By International Monetary Fund, Gerald K. Helleiner
Edited through G.K. Helleiner, this quantity comprises the court cases of a symposium together subsidized through the organization of African relevant Banks and the IMF that used to be held in Nairobi, Kenya, in may possibly 1985.
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Additional resources for Africa and the International Monetary Fund : papers presented at a symposium held in Nairobi, Kenya, May 13-15, 1985
Many export-oriented units with large import content in their products have to work at suboptimal levels, causing further reduction in export receipts. The vicious circle revolves, pushing these countries deeper into debt. The level of debt of African countries is estimated to be around 40 percent of gross domestic product and equal to some 20 months of their export earnings. The yearly flow of resources from Africa to lender countries by way of debt service is of the order of $17 billion. Apart from these frightening statistics, what is even more disturbing from the point of view of future prospects is the hardening—in all respects—of the terms of new loans.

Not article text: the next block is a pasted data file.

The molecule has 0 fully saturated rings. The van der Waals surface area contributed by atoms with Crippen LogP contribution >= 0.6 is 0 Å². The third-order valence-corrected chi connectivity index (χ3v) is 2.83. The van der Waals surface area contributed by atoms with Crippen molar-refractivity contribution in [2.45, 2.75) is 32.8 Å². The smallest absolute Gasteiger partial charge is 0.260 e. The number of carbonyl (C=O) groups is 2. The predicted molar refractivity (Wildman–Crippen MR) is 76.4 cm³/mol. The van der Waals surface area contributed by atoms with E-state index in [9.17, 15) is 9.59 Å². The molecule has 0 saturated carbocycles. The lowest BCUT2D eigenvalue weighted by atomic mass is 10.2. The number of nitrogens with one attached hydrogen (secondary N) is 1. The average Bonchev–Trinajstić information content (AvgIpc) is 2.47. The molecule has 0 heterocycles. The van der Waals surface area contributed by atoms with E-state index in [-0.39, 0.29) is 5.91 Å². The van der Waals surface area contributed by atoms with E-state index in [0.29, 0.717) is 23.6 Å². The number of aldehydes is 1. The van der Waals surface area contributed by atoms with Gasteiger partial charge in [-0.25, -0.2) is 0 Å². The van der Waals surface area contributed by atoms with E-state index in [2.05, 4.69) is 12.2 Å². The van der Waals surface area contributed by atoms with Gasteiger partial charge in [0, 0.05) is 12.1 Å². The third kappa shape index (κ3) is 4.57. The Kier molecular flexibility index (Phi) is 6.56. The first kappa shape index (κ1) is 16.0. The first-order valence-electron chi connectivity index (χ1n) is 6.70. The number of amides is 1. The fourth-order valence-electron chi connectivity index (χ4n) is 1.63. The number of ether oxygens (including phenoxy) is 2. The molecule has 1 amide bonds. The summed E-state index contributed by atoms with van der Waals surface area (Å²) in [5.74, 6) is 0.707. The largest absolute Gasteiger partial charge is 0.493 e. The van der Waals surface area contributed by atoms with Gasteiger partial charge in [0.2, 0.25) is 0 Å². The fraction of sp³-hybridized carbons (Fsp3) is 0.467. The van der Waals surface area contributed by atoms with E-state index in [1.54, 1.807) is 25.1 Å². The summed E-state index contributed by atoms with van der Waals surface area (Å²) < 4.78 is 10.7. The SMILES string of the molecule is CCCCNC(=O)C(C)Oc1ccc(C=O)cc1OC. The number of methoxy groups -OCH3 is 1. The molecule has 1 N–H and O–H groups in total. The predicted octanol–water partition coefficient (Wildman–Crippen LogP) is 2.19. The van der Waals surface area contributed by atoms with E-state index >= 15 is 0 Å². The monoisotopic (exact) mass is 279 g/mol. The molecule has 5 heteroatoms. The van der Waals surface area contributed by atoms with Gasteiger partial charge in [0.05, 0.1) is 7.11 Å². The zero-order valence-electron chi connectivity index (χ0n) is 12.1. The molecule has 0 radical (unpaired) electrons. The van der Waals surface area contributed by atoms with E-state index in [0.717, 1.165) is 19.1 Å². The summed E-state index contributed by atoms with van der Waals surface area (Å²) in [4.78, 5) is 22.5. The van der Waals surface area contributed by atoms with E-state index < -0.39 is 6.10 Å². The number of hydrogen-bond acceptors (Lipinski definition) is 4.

Few authorities are willing or able to make policy commitments beyond one year ahead for many reasons, given political calendars, that is, elections, the annual budget cycles of both the country and its donors, and the normal span of official debt reschedulings. Some members are concerned that the policy conditions imposed by the Fund are unduly harsh and have the effect of undermining their growth. I would suggest that conditionality is no more severe than it has to be to meet the essential medium-term objective of restoring growth and a viable external payments position, given the external resources that members can obtain from the Fund and from other donors and creditors.
The Fund might itself be precluded from providing additional finance by the emergence of arrears on payment of charges or on the discharge of repurchases on past transactions. However, on the basis of existing programs, and of those that are under active negotiation, it appears likely that net use of Fund credit by African countries—under the credit tranche facilities—will continue to expand in 1985, although the use of Fund financial assistance by the African countries might be expected to stabilize somewhat in the years ahead.